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After the Singapore summit pageantry, work still required

After the Singapore summit pageantry, work still required
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At times, diplomacy can invoke more symbol than substance, and symbolism was on full display at the summit between President TrumpDonald John TrumpFive takeaways from Cruz, O'Rourke's debate showdown Arpaio files libel suit against New York Times IMF's Christine Lagarde delays trip to Middle East MORE and Kim Jong-un in Singapore. But lacking was even the appearance of actions that could lead to a verifiable denuclearization agreement on the Korean Peninsula. If diplomacy is to be effective in the coming months, substance must now be front and center.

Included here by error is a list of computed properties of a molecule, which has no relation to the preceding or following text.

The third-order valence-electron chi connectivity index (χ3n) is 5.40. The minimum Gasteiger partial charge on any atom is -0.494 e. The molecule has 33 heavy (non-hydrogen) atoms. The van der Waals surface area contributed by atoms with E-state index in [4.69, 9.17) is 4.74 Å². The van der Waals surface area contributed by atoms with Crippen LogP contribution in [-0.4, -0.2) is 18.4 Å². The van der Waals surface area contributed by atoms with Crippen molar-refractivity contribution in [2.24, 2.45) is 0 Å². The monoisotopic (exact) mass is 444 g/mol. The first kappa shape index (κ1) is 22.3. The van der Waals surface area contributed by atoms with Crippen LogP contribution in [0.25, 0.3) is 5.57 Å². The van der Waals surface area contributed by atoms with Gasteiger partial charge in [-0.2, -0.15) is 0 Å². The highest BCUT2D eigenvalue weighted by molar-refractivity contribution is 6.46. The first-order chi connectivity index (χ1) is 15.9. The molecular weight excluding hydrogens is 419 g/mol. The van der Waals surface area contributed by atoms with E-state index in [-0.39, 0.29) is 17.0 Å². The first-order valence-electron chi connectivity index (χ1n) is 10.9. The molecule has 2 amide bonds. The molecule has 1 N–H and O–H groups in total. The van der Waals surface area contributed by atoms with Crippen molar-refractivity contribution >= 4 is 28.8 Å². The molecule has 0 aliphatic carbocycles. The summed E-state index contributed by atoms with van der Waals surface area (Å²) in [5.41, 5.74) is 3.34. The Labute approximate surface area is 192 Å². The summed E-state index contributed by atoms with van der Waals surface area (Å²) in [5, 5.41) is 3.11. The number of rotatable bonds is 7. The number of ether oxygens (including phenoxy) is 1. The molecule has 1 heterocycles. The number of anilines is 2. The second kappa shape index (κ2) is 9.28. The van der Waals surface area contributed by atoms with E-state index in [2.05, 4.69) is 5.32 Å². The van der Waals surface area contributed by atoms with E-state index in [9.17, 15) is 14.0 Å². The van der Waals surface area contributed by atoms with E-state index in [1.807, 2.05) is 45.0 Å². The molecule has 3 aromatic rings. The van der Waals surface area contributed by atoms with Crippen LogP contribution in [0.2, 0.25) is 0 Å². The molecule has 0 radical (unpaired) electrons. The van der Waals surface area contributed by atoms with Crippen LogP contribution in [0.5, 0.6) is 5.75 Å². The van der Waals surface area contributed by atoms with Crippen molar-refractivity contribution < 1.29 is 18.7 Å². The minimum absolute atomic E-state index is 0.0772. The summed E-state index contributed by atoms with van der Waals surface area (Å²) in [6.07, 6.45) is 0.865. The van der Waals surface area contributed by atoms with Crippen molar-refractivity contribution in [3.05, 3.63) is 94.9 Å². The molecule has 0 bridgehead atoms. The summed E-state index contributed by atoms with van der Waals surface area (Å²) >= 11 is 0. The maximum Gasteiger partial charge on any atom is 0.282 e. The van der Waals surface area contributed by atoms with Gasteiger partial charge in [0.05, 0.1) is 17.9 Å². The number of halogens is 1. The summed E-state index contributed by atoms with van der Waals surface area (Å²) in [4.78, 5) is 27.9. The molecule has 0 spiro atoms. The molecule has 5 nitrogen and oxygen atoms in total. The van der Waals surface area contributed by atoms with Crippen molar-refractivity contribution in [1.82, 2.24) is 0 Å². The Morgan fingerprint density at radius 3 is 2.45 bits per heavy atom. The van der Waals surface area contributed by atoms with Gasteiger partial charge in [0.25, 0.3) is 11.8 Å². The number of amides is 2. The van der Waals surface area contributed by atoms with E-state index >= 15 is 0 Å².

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Make no mistake, the symbolism of a handshake between the leaders of the United States and North Korea should not be understated. Nor should President Trump’s decision to choose diplomacy over military action be taken lightly, especially since the world has not forgotten his aggressive, blustering nuclear threats of “fire and fury” against North Korea that were spoken less than one year ago.

 

But any notion that this summit made substantive, concrete progress toward North Korean denuclearization must be dispelled. Clearly, the president’s pre-summit reality-TV mindset that denuclearization would be accomplished in one hour has now met diplomatic reality. It is a good thing that Trump and Kim met, and whether or not any rapport was established, that the meeting did not burst into acrimony.